By Gerrick D. Kennedy, Los Angeles Times –
LOS ANGELES — Hundreds of glow sticks luminesced over the sold-out crowd at Gibson Amphitheatre on a recent Friday night. Prepubescent girls snapped cellphone pictures and out-screamed one another as younger kids were hoisted onto parents’ shoulders for better views.
The cheers morphed into hysteria as Big Time Rush emerged.
The scene onstage is familiar: five seemingly interchangeable young guys linked by one band name and an ability to dance with military precision, deliver harmonies and exude boy-next-door charm.
Big Time Rush is at the crest of a new boy band wave, yet the L.A.-made group hearkens to an era when Backstreet Boys, ‘NSync and 98 Degrees ruled the charts.
Judging from recent sold-out shows for other young groups such as multicultural British heartthrobs the Wanted and R&B teen sensations Mindless Behavior, as well as the buzz surrounding reality show magnate Simon Cowell’s creation One Direction, the reemergence of the boy band has only just begun.
In what seems to be as predictably cyclical as the stock market, bubble gum bands are back and trying to fill a void left by the maturation of Justin Bieber and other precursors. And as always, they’re working extra hard in competing with one another to stand out.
Mindless Behavior’s Jacob “Princeton” Perez, who’s from L.A., said he’s aware their popularity could fade as fast as it arrived. “In this camp, they really believe in working hard. Our manager always told us to never get comfortable because it can all go away really fast,” he said. “A lot of people think it came out of nowhere, but we’ve been at it for three years.”
Though Mindless Behavior is geared more for the urban market, their music — like that of their dreamy boy peers — is loaded with enough sugary pop, dance and R&B melodies to charm tweens across America until at least the end of summer break.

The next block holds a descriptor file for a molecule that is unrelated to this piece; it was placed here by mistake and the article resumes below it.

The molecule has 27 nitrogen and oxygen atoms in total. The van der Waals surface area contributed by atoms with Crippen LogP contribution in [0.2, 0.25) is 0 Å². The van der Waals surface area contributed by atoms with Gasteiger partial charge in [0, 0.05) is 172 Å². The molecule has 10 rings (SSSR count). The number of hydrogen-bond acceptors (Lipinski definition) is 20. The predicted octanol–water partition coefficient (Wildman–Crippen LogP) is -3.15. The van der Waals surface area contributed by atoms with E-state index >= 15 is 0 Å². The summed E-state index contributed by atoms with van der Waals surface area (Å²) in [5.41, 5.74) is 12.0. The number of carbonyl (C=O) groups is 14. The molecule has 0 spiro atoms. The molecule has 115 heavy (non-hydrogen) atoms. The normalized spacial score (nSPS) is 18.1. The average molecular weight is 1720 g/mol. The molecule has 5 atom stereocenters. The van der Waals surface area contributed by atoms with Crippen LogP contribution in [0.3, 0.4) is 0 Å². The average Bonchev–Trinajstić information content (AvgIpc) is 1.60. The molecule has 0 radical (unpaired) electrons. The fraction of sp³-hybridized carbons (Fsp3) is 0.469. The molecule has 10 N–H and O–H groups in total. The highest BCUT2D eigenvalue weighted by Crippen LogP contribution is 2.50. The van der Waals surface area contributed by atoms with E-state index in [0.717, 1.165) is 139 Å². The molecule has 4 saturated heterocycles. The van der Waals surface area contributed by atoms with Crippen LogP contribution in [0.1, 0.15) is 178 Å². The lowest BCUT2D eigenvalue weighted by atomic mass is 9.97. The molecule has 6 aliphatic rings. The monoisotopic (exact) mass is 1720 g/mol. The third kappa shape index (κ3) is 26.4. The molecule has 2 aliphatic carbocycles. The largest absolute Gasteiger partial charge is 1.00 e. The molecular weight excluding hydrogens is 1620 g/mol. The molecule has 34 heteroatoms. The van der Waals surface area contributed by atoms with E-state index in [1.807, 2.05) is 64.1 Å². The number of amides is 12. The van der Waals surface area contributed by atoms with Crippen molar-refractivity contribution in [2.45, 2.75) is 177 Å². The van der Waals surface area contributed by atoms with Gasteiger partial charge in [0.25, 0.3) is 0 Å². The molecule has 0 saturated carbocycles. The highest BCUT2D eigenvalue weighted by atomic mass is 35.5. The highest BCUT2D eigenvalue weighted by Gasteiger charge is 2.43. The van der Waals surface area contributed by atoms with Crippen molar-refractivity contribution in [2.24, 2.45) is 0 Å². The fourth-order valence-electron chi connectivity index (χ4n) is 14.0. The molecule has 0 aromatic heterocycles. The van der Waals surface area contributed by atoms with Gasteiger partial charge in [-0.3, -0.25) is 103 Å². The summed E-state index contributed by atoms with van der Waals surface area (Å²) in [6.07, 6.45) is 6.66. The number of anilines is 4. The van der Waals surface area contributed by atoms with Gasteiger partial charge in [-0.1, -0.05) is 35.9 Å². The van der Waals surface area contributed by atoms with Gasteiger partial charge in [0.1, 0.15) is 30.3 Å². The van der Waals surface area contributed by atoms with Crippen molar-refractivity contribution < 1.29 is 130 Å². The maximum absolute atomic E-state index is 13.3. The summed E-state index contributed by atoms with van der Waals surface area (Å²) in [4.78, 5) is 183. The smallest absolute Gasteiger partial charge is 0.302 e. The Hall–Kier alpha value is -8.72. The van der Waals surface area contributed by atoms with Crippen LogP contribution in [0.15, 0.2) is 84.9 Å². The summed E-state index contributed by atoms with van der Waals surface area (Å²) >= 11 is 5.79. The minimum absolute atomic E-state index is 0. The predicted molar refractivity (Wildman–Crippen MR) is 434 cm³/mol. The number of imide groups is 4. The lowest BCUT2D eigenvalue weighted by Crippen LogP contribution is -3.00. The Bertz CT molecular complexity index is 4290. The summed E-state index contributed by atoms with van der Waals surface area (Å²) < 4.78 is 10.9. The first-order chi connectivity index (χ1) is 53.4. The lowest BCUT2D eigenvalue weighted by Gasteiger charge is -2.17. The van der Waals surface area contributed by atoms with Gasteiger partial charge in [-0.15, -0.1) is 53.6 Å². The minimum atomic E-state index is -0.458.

Since Big Time Rush was assembled for the Nickelodeon show of the same name in 2009 the band’s TV series has become a hit and it’s now behind two albums, blockbuster tours and a slew of made-for-TV films, including the Beatles-themed “Big Time Movie,” which attracted 13 million total viewers when it aired this month, according to Nielsen. After dates on the group’s current tour sold out in minutes, it announced an extensive summer trek.
Big Time Rush follows a mold, once perfected by the Monkees, in which a fictional artist-based sitcom extends to profitable tours, music and merchandise. Its current album, “Elevate,” has debuted at No.12 on the Billboard 200, it has sold more than 3 million digital tracks, and its self-titled TV show, now in its second season, averages a respectable 3.6 million viewers.
The Wanted, managed by the man behind Justin Bieber, Scott “Scooter” Braun, hit No. 1 on the iTunes pop chart with its U.S. single, “Glad You Came.” The song (on the Def Jam label, just like Bieber) was bolstered in part when the cast of “Glee” covered it. It’s now sold more than 1 million copies in the U.S. since its release in January.